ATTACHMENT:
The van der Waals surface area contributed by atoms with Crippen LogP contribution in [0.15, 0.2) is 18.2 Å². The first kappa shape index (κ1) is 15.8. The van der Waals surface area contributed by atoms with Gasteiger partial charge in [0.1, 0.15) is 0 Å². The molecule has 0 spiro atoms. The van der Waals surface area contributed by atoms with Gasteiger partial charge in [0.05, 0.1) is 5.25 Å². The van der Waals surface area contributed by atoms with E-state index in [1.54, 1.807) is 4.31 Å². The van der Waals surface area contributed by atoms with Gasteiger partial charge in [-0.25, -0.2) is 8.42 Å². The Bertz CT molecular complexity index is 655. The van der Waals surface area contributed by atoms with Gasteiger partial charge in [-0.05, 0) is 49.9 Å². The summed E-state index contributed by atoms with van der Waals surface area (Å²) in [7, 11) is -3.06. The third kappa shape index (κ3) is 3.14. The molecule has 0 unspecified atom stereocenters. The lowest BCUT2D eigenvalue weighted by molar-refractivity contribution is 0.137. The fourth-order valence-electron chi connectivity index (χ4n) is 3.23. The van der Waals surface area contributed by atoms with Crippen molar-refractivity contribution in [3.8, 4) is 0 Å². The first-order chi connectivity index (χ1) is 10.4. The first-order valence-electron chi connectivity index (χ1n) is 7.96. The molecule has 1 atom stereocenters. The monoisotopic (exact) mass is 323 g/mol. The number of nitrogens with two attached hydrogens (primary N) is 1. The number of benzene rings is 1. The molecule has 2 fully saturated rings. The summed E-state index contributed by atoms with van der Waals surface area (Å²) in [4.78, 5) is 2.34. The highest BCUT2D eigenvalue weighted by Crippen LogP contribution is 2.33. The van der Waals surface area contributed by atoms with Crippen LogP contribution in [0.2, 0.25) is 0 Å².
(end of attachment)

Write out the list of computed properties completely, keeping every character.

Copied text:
The van der Waals surface area contributed by atoms with Crippen LogP contribution in [0.15, 0.2) is 18.2 Å². The first kappa shape index (κ1) is 15.8. The van der Waals surface area contributed by atoms with Gasteiger partial charge in [0.1, 0.15) is 0 Å². The molecule has 0 spiro atoms. The van der Waals surface area contributed by atoms with Gasteiger partial charge in [0.05, 0.1) is 5.25 Å². The van der Waals surface area contributed by atoms with E-state index in [1.54, 1.807) is 4.31 Å². The van der Waals surface area contributed by atoms with Gasteiger partial charge in [-0.25, -0.2) is 8.42 Å². The Bertz CT molecular complexity index is 655. The van der Waals surface area contributed by atoms with Gasteiger partial charge in [-0.05, 0) is 49.9 Å². The summed E-state index contributed by atoms with van der Waals surface area (Å²) in [7, 11) is -3.06. The third kappa shape index (κ3) is 3.14. The molecule has 0 unspecified atom stereocenters. The lowest BCUT2D eigenvalue weighted by molar-refractivity contribution is 0.137. The fourth-order valence-electron chi connectivity index (χ4n) is 3.23. The van der Waals surface area contributed by atoms with Crippen molar-refractivity contribution in [3.8, 4) is 0 Å². The first-order chi connectivity index (χ1) is 10.4. The first-order valence-electron chi connectivity index (χ1n) is 7.96. The molecule has 1 atom stereocenters. The monoisotopic (exact) mass is 323 g/mol. The number of nitrogens with two attached hydrogens (primary N) is 1. The number of benzene rings is 1. The molecule has 2 fully saturated rings. The summed E-state index contributed by atoms with van der Waals surface area (Å²) in [4.78, 5) is 2.34. The highest BCUT2D eigenvalue weighted by Crippen LogP contribution is 2.33. The van der Waals surface area contributed by atoms with Crippen LogP contribution in [0.2, 0.25) is 0 Å².